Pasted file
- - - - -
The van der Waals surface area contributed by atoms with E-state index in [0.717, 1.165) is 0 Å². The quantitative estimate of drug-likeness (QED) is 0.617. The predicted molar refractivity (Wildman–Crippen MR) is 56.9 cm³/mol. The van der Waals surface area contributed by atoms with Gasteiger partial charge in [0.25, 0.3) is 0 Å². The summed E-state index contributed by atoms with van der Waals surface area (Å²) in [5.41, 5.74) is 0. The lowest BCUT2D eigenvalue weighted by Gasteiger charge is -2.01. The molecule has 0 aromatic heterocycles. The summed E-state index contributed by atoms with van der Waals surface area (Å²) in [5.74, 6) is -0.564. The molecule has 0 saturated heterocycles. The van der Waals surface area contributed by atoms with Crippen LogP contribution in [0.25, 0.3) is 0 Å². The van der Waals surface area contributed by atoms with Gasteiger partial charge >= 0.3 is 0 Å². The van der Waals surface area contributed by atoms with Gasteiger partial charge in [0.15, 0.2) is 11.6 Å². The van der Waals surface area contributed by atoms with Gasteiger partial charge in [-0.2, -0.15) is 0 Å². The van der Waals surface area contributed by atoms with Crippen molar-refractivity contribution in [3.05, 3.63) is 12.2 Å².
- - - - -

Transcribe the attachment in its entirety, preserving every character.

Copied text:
The van der Waals surface area contributed by atoms with E-state index in [0.717, 1.165) is 0 Å². The quantitative estimate of drug-likeness (QED) is 0.617. The predicted molar refractivity (Wildman–Crippen MR) is 56.9 cm³/mol. The van der Waals surface area contributed by atoms with Gasteiger partial charge in [0.25, 0.3) is 0 Å². The summed E-state index contributed by atoms with van der Waals surface area (Å²) in [5.41, 5.74) is 0. The lowest BCUT2D eigenvalue weighted by Gasteiger charge is -2.01. The molecule has 0 aromatic heterocycles. The summed E-state index contributed by atoms with van der Waals surface area (Å²) in [5.74, 6) is -0.564. The molecule has 0 saturated heterocycles. The van der Waals surface area contributed by atoms with Crippen LogP contribution in [0.25, 0.3) is 0 Å². The van der Waals surface area contributed by atoms with Gasteiger partial charge >= 0.3 is 0 Å². The van der Waals surface area contributed by atoms with Gasteiger partial charge in [0.15, 0.2) is 11.6 Å². The van der Waals surface area contributed by atoms with Gasteiger partial charge in [-0.2, -0.15) is 0 Å². The van der Waals surface area contributed by atoms with Crippen molar-refractivity contribution in [3.05, 3.63) is 12.2 Å².